In the world of ‘Gendered Intelligence’, the thought ‘Am I the other sex?’ is not a thought that can be challenged but is taken as a revelation of an essential truth. The role of the adult and of the parent is to support and affirm this identity. At the monthly parents’ group, we were encouraged to speak freely and not to feel that we had to be ‘politically correct’. But there was an underlying narrative: feelings were our own but the facts were in the possession of the convenor, and those facts were the ‘trans narrative’.  Our children could only be happy if we supported them through transition. We would find it difficult, we might grieve for the child we might feel we had lost but this was merely part of a journey familiar to our experienced convenor, herself the parent of a trans man (who transitioned from female to male I think at age 21). The presence of this convenor necessarily makes it hard to question the trans narrative. ‘Where are you on the journey?’ asked the parent convenor, when I introduced myself.  My answer, ‘Which journey?’ did not go down well.

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The infallibility of the oppressed: Story of one influential trans activist

Originally posted at 4th Wave Now

I predict that unless something drastically changes, we will be seeing many more youth like ours caught up in this trend: Kids who have been educated that being transgender is a normal variation of the human condition; that it is possible to change sex; that society needs to accommodate them; and that transitioning will solve all of their problems. These messages are especially attractive to children who have difficulty navigating the turbulent adolescent years.

Initially, the goal of trans activists may have been to make it more acceptable for boys to wear dresses and play with dolls and girls to be on soccer teams and play with trucks (which I think is a noble aim), but the activism has gotten out of hand. Now there are many confused children that are convinced that altering their bodies is the only option for happiness. And it has literally become a nightmare for many families.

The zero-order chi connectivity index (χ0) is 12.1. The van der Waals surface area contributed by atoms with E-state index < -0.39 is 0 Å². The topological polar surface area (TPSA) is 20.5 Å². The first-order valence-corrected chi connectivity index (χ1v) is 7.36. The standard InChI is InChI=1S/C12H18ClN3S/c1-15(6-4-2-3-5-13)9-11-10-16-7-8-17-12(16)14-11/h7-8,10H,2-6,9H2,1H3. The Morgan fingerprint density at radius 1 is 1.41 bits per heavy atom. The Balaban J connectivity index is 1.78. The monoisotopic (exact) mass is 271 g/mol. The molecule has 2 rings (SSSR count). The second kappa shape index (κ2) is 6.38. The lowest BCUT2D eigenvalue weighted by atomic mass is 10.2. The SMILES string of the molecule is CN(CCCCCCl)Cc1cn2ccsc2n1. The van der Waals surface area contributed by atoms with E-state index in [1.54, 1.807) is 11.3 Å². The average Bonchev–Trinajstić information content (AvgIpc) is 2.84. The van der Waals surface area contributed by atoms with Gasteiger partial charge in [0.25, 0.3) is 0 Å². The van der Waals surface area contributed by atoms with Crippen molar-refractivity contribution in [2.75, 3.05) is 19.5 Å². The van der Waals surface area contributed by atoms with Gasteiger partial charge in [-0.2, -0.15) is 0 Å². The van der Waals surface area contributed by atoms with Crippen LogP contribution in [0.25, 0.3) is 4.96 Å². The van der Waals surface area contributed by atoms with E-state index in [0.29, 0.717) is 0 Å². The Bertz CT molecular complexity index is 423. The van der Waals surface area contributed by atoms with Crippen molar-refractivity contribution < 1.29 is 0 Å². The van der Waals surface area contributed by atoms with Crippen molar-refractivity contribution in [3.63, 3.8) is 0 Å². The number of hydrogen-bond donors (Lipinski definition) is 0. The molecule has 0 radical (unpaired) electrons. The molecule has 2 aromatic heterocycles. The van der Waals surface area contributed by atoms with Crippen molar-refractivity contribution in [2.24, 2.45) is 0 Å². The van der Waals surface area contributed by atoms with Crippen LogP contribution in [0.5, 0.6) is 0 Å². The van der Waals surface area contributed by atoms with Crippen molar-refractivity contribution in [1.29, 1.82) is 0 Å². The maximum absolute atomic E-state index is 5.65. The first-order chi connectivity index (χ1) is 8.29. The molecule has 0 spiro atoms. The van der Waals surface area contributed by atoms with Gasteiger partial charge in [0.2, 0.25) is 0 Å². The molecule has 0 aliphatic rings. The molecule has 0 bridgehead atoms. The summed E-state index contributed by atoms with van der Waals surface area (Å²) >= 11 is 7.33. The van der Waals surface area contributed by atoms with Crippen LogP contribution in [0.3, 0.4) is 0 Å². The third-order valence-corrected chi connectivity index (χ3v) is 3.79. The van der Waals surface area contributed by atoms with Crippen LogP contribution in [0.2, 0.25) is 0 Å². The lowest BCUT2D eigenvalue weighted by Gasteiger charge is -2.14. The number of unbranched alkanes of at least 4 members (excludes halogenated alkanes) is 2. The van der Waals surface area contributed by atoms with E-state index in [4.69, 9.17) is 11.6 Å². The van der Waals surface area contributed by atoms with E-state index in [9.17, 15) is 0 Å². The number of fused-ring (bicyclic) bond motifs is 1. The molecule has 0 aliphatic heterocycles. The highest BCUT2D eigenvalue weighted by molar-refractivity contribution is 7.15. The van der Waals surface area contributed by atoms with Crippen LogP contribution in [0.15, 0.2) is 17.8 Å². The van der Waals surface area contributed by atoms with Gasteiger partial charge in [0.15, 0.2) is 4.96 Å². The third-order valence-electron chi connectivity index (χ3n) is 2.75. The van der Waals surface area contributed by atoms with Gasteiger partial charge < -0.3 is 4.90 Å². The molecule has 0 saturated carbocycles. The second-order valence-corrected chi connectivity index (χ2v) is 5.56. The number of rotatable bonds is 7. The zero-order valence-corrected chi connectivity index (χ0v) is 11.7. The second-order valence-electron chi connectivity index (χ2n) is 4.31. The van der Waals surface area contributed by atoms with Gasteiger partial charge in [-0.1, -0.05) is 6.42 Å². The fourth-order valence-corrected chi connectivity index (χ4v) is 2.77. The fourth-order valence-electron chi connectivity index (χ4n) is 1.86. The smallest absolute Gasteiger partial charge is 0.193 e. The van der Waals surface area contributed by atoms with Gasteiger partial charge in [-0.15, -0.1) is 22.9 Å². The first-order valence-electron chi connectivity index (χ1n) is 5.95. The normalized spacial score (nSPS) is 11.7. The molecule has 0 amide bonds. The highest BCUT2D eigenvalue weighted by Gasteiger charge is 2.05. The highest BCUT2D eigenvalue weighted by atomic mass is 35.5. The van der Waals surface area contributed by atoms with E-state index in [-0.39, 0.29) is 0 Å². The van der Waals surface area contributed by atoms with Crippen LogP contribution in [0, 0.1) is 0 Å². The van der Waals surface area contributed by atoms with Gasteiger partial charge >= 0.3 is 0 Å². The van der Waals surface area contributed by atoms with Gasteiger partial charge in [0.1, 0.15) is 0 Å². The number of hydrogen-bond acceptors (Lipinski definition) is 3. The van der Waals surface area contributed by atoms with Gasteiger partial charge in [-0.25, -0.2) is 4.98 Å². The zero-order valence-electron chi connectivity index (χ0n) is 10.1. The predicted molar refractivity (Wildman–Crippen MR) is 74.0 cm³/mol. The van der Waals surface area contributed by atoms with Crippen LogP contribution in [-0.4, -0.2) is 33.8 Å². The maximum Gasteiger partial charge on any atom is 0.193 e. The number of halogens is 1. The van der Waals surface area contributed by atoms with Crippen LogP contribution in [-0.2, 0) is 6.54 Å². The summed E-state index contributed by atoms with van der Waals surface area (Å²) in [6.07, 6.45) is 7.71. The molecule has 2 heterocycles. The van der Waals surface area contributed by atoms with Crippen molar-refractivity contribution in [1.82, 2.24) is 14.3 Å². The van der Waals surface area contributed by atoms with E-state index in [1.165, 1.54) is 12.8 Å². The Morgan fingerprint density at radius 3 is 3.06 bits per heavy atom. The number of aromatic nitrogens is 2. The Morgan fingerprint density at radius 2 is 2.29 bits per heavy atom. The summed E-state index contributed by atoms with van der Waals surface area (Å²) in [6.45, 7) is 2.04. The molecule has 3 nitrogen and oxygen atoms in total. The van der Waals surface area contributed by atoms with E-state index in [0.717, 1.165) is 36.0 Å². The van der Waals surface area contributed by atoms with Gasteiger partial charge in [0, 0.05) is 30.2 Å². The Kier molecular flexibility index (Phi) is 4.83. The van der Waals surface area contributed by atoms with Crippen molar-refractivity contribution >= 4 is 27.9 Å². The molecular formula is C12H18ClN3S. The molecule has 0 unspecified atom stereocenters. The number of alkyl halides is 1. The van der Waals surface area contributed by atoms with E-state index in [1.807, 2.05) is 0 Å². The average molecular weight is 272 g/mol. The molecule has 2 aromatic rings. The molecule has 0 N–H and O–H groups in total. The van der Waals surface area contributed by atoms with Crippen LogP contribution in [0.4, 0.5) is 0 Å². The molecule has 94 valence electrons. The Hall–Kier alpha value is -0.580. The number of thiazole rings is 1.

I wonder at what point, if any, trans activists and their allies will start to question their crusade. I hope for the sake of our children that more of them, like the social justice warrior quoted at the beginning of this piece, wake up to the harms that their campaign is causing.

And, I hope that more people will start challenging the premises of trans activism. We need more people to realize that members of an oppressed group are not infallible. Being transgender doesn’t mean they know best. They are human like everyone else and their views should be assessed as such–not as all-knowing experts.

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What’s at Stake?

Originally posted at Transcendence: Youth Trans Critical Professionals

Social acceptance of gender-nonconforming people is something we as professionals can generally support and feel good about.

But what about body modification?

In an upbeat, breezy tone, the author treats “body modification,” “surgery,” and “hormones” casually. Like, it’s no big deal to take a “low dose of testosterone” for decade upon decade. In fact, cross-sex hormones given to gender dysphoric young people are being used off label. Very little is known about the long-term effects of these drugs, and we are unlikely to know more for quite awhile.  Meanwhile, some of the potential effects of taking testosterone as a natal female, for example, are permanent or serious including: an increased risk for breast and uterine cancer; deepened voice; possible baldness; liver problems; and growth of facial hair. Surgery in this case refers to removal or modification of healthy tissue. There can be serious complications with such surgeries, and of course they are irreversible, often resulting in sterility, depending on the procedure.

How is it ethical that we as professionals support and encourage young people in undergoing such treatments for the sake of “gender expression?” I would personally favor legislation making it very difficult for young people to access these treatments until they are in their late 20’s. I understand this would mean asking some people to live in a way that felt inauthentic or painful, but it would spare the pain that many might feel in the future when they wake up to realize they have permanently mutilated themselves.

We must be more critical of the assumption that medical intervention is the best option, that is it no big deal, that it is a choice to be celebrated for its “bravery.”